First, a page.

We once agreed to disagree…
Back when I began working social media for my business (about eight years ago), people were a lot calmer and more balanced in their political viewpoints…except for one friend of ours. My husband and I would have intense discussions about the President of the U.S. at the time, the presidential race’s candidates and other topics we never saw eye-to-eye on such as creation vs. evolution. At the end of the evening, however, we always parted friends and agreed to disagree. That is just how my husband and I were brought up, respecting the opinions of others.
But our friend was young and fiery and would shake her head that we believed what we did, and by some miracle it never interfered in our friendship. To this day we don’t agree and even though she moved to the United Kingdom, she still keeps up on the politics of her parent’s native land – and is still fervent that she is right. Even when Obama got in (who she heartily supported) and after a few years expressed her disappointment that he hadn’t solved the world’s problems, she never learned to temper her righteous fervor with facts and common sense.
Facebook & Twitter taking lessons from Kilauea?
Today, in 2018, do the landscapes of Facebook and Twitter resemble the turbulent recent eruption history of Kilauea? They should. The fiery home of the volcano goddess Pele has always been prone to long periods of devastating activity, yet everyone acts as if this latest, long-term eruption of wide-spread destruction is something new. If they looked up the volcano’s geological history, they would know better.
Politics, like volcanoes, have their quiet times and eruptive times that last months, sometimes years – especially when someone is in office we don’t like. Remember your parents complaining about Regan in office? Nixon? Or when you’re as old as I am, it might have been grandparents bitching about J. Edgar Hoover. This is nothing new, but social media takes it to a whole new level.
Hating the next door neighbor…across the world
Back in our parent’s time if we didn’t agree with the next door neighbor, we might have had an argument or intense discussion with them, walked back into the house and ignored them until the next election – or their impeachment (ala Richard M. Nixon). Now, those people you friended on Facebook and Twitter who you thought you knew – including your friends – have taken on the viciousness anonymity and not being face-to-face with someone engenders. Shocked that the friend you thought you knew knows words like that? They would never say that to someone’s face, yet being behind a computer brings out the worst in some people, especially with hot topics like politics and religion.
Ignoring the volcano or facing it down?
It is tough for the small business entrepreneur to pursue their business and stay out of the hot-topics like sex, religion, politics and sports. When I was in Quattro University, we were told time and again to steer clear of them at all costs for fear of alienating our audiences. Forced to discuss “safe” topics like pets, favorite getaway spots, science and medicine are okay, but people tend to bond over topics both sides feel passionate about, so what do we do?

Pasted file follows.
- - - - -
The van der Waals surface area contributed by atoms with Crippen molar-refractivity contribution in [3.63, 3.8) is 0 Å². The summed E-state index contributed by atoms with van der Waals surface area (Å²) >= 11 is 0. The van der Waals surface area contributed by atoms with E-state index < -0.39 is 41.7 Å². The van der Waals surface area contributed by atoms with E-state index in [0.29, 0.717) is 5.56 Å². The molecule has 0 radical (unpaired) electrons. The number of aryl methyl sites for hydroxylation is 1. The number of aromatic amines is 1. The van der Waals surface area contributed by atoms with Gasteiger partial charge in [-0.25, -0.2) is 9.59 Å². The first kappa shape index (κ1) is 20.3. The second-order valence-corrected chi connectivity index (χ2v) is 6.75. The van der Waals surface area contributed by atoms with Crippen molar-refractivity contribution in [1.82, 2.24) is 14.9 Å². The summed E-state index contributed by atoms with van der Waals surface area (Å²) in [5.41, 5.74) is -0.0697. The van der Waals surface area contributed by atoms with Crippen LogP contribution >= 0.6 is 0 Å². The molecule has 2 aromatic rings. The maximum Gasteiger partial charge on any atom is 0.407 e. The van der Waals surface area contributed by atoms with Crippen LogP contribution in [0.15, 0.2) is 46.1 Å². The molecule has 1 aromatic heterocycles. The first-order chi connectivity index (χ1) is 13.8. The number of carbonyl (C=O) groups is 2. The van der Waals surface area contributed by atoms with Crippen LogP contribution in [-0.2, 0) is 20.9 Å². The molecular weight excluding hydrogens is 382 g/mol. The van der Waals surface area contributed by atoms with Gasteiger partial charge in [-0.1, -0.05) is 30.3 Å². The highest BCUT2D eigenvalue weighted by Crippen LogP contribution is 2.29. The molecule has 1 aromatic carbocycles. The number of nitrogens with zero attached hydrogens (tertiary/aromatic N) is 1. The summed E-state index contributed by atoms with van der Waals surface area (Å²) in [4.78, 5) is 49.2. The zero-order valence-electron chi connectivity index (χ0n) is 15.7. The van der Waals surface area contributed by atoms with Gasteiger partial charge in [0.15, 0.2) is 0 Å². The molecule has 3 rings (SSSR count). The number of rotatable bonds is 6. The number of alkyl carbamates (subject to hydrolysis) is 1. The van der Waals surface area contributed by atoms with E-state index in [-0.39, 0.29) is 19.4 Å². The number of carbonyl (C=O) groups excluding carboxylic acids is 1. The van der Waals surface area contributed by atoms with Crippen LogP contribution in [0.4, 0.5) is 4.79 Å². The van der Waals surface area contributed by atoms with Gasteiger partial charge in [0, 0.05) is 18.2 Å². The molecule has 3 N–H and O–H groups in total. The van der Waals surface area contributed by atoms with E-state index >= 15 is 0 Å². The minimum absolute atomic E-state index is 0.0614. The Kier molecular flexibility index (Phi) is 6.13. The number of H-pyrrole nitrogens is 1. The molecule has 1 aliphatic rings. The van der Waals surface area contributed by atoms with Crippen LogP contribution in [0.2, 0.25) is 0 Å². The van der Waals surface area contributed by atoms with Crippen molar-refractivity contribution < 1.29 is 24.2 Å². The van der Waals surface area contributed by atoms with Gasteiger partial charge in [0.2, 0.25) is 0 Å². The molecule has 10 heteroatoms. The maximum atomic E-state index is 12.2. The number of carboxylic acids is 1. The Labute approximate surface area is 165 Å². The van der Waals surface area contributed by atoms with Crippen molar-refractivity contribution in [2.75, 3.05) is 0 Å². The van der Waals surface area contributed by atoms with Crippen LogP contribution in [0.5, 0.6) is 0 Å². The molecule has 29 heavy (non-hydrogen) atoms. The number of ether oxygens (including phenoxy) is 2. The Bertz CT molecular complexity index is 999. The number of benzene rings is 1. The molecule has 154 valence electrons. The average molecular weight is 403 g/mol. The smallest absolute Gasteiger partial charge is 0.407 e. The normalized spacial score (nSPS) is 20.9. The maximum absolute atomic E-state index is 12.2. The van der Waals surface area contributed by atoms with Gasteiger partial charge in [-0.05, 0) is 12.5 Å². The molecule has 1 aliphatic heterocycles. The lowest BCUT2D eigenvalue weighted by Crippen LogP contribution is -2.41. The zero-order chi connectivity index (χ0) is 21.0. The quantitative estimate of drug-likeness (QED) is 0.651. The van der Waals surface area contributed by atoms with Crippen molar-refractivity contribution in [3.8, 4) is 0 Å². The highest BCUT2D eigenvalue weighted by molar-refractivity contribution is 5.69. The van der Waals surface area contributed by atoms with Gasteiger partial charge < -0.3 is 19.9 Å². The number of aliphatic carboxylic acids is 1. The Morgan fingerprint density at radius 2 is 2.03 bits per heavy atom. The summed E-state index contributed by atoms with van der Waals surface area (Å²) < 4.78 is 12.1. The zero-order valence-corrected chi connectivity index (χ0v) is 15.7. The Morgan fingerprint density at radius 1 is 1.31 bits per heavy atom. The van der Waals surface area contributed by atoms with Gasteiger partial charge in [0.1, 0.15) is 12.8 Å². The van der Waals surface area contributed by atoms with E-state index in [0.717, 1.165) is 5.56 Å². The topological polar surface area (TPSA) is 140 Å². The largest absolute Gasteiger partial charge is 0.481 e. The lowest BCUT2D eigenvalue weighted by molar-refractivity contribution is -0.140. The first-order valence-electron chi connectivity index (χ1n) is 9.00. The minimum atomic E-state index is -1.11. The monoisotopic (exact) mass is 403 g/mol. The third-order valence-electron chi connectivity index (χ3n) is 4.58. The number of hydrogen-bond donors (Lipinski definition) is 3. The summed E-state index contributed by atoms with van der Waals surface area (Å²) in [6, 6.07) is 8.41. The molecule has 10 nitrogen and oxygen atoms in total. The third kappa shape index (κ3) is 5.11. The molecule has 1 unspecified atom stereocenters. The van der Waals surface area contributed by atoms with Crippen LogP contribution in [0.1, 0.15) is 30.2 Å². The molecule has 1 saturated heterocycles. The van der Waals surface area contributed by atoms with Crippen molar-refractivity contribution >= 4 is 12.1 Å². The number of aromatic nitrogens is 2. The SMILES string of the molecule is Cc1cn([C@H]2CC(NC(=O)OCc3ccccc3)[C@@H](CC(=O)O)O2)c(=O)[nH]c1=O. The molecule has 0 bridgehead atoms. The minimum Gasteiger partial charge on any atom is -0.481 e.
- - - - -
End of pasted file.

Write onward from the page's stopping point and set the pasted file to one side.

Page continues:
I have thought a lot about this during this current administration. Living in a state where the majority of people not only oppose who I voted for – and sometimes vehemently – I kept my opinions to myself even more than usual. Even outside of business I found myself around formerly sane friends who had gone off the deep end and could not stop spewing hate – even if they knew we once upon a time had agreed to disagree. It was hard enough, especially in my religious belief circles, to locate fellow worshipers to comfortably interact with, and when I did and they too, “went off the deep end” I knew I had to make a choice. I was frustrated and angry that I was the one who had to “keep my mouth shut” while they felt free to spew their hate and intolerance towards a man they disagreed with on one hand and then went into worship declaring they “loved all creatures great and small”.
The hypocrisy disgusted me and I had to leave.
So how do you keep your sanity and still surf the web?
People’s opinions and their extremist viewpoint aren’t going away – ever, but we still have to put up with it while we conduct both business and pleasure on the world wide web.
Or do we?
I learned from watching my husband that one can surround oneself with those of a similar point of view who are good friends and influential networkers without sacrificing our rights to our opinions and our right to view them in a safe environment. A couple of months ago I purged my personal Facebook profile of hate-spewing crazies – both on the right and the left, though truth-be-told, they were ALL leftists (I kid you not!). Reconfiguring my feed’s priorities in who I received notifications and posts from lowered my blood pressure and made viewing Facebook enjoyable again. Now I am experimenting with posting a slightly political post or two to see if those who remain will, if not agree, at least be of the same calm, even temperament as I am and not act batshit crazy. Today I start the process with a much more volatile arena – Twitter and have high hopes that with careful pruning of my connections and adding the right ones, I can go back to tweeting happily instead of as if walking on eggshells.